iPhone production could drop 30 percent after protests at Foxconn factories


iPhone production at Foxconn’s plant in China’s Zhengzhou city could fall by at least 30 percent after worker unrest disrupted operations, a person with direct knowledge of the matter told Reuters on Friday. The estimate was an upward revision of an October internal forecast for a manufacturing impact of up to 30 percent at the world’s largest iPhone factory, said the source, who sought anonymity because the information was private.

Following the wave of worker unrest at the factory this week, the source added, it was “impossible” for the company to resume full production by the end of the month – a TSTIME it set internally ahead of Wednesday’s wave of protests .

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Foxconn declined to comment.

Earlier on Friday, Reuters reported that more than 20,000 workers, most of them new hires not yet working on the production line, have left Apple supplier Foxconn’s Zhengzhou factory in China, citing a Foxconn source familiar with the case. The person said the departure would complicate the company’s previous goal of resuming full production by the end of November, after worker unrest rocked production at the world’s largest iPhone factory.

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Foxconn has apologized for committing a pay-related “technical error” in hiring new recruits, which employees say was a factor leading to protests with clashes with security personnel.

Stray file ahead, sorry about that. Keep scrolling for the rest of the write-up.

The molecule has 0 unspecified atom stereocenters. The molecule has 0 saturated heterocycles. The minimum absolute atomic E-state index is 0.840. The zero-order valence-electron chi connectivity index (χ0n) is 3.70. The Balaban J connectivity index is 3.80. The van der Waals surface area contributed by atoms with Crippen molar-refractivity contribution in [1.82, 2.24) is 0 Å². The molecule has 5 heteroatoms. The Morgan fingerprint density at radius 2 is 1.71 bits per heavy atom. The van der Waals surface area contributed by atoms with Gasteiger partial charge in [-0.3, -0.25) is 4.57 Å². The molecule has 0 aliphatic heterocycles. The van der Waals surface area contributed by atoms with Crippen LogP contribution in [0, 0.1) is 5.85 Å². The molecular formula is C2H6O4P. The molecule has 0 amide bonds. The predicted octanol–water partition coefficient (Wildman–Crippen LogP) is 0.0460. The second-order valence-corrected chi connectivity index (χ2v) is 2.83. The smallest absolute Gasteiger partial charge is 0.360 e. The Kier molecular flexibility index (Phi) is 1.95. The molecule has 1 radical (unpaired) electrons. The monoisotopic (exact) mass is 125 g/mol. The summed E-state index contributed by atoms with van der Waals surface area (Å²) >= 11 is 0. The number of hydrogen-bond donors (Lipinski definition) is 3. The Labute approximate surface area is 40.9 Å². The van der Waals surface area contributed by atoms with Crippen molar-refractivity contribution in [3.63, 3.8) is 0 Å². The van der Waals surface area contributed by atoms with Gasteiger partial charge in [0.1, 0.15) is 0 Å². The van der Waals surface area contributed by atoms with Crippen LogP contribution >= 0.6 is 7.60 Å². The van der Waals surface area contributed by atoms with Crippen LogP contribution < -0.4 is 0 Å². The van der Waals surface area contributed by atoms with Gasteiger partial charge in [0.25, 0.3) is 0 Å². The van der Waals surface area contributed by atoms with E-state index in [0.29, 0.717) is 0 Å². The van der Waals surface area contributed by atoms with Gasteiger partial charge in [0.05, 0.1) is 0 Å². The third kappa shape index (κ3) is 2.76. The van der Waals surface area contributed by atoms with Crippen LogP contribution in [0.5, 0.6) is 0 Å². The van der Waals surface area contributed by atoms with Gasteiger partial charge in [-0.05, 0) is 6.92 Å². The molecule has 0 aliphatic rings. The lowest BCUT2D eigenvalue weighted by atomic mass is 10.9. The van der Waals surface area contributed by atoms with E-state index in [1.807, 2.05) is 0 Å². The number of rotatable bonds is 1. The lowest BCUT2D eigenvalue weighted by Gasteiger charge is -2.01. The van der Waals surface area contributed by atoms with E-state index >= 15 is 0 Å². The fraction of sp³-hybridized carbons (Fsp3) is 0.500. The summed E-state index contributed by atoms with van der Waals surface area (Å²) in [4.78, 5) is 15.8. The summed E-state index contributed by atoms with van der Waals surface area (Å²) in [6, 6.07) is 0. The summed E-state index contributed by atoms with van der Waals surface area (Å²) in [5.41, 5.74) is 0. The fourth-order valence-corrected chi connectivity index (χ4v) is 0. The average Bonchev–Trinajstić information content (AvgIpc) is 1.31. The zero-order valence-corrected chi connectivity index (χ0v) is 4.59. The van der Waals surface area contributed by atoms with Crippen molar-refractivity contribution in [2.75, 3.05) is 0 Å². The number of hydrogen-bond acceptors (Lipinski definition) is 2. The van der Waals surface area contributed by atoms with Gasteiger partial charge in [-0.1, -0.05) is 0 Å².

The labor unrest at the Zhengzhou plant, which began on Wednesday, marked rare scenes of open dissent in China, which workers say were fueled by claims of back wages and frustration over tight COVID-19 restrictions.

Meanwhile, a second Foxconn source familiar with the matter said some new hires had left campus, but did not elaborate on how many. The person said the departure had no impact on current production, as the new staff still had to undergo training before being able to work online.

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Foxconn launched a hiring campaign earlier this month promising bonuses and higher salaries after it was forced to take measures in October to contain the spread of COVID-19. The curbs forced the company to isolate many workers and the conditions in the factory prompted some to flee.

© Thomson Reuters 2022



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